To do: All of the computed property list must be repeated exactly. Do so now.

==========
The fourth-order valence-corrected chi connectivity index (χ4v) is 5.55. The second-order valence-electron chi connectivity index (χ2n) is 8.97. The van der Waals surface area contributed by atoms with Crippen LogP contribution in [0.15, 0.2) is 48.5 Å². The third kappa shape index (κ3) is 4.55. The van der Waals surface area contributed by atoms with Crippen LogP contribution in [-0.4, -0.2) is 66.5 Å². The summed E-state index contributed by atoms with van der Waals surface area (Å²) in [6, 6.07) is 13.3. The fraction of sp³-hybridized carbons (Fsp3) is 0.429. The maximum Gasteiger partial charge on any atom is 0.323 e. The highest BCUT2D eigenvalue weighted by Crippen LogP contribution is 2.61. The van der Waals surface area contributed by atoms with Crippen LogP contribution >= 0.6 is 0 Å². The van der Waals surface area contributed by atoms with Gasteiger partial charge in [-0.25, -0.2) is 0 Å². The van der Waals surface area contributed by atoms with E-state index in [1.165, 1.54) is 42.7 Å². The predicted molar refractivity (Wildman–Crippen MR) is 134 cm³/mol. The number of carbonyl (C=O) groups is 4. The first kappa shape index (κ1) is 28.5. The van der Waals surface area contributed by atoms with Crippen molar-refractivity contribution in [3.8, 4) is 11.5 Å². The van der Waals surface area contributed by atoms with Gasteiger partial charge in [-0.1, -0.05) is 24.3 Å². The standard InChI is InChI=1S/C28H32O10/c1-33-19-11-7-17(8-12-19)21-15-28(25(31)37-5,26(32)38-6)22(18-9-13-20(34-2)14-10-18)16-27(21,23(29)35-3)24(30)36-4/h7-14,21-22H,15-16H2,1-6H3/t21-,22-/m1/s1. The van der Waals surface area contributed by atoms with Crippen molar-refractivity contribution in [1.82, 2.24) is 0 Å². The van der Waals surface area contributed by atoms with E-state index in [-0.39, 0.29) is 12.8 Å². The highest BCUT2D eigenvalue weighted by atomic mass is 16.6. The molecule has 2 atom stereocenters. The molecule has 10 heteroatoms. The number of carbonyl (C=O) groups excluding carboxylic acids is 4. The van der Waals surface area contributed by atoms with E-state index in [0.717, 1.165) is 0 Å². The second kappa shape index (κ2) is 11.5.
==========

The fourth-order valence-corrected chi connectivity index (χ4v) is 5.55. The second-order valence-electron chi connectivity index (χ2n) is 8.97. The van der Waals surface area contributed by atoms with Crippen LogP contribution in [0.15, 0.2) is 48.5 Å². The third kappa shape index (κ3) is 4.55. The van der Waals surface area contributed by atoms with Crippen LogP contribution in [-0.4, -0.2) is 66.5 Å². The summed E-state index contributed by atoms with van der Waals surface area (Å²) in [6, 6.07) is 13.3. The fraction of sp³-hybridized carbons (Fsp3) is 0.429. The maximum Gasteiger partial charge on any atom is 0.323 e. The highest BCUT2D eigenvalue weighted by Crippen LogP contribution is 2.61. The van der Waals surface area contributed by atoms with Crippen LogP contribution >= 0.6 is 0 Å². The van der Waals surface area contributed by atoms with Gasteiger partial charge in [-0.25, -0.2) is 0 Å². The van der Waals surface area contributed by atoms with E-state index in [1.165, 1.54) is 42.7 Å². The predicted molar refractivity (Wildman–Crippen MR) is 134 cm³/mol. The number of carbonyl (C=O) groups is 4. The first kappa shape index (κ1) is 28.5. The van der Waals surface area contributed by atoms with Crippen molar-refractivity contribution in [3.8, 4) is 11.5 Å². The van der Waals surface area contributed by atoms with Gasteiger partial charge in [-0.1, -0.05) is 24.3 Å². The standard InChI is InChI=1S/C28H32O10/c1-33-19-11-7-17(8-12-19)21-15-28(25(31)37-5,26(32)38-6)22(18-9-13-20(34-2)14-10-18)16-27(21,23(29)35-3)24(30)36-4/h7-14,21-22H,15-16H2,1-6H3/t21-,22-/m1/s1. The van der Waals surface area contributed by atoms with Crippen molar-refractivity contribution in [1.82, 2.24) is 0 Å². The van der Waals surface area contributed by atoms with E-state index in [-0.39, 0.29) is 12.8 Å². The highest BCUT2D eigenvalue weighted by atomic mass is 16.6. The molecule has 2 atom stereocenters. The molecule has 10 heteroatoms. The number of carbonyl (C=O) groups excluding carboxylic acids is 4. The van der Waals surface area contributed by atoms with E-state index in [0.717, 1.165) is 0 Å². The second kappa shape index (κ2) is 11.5.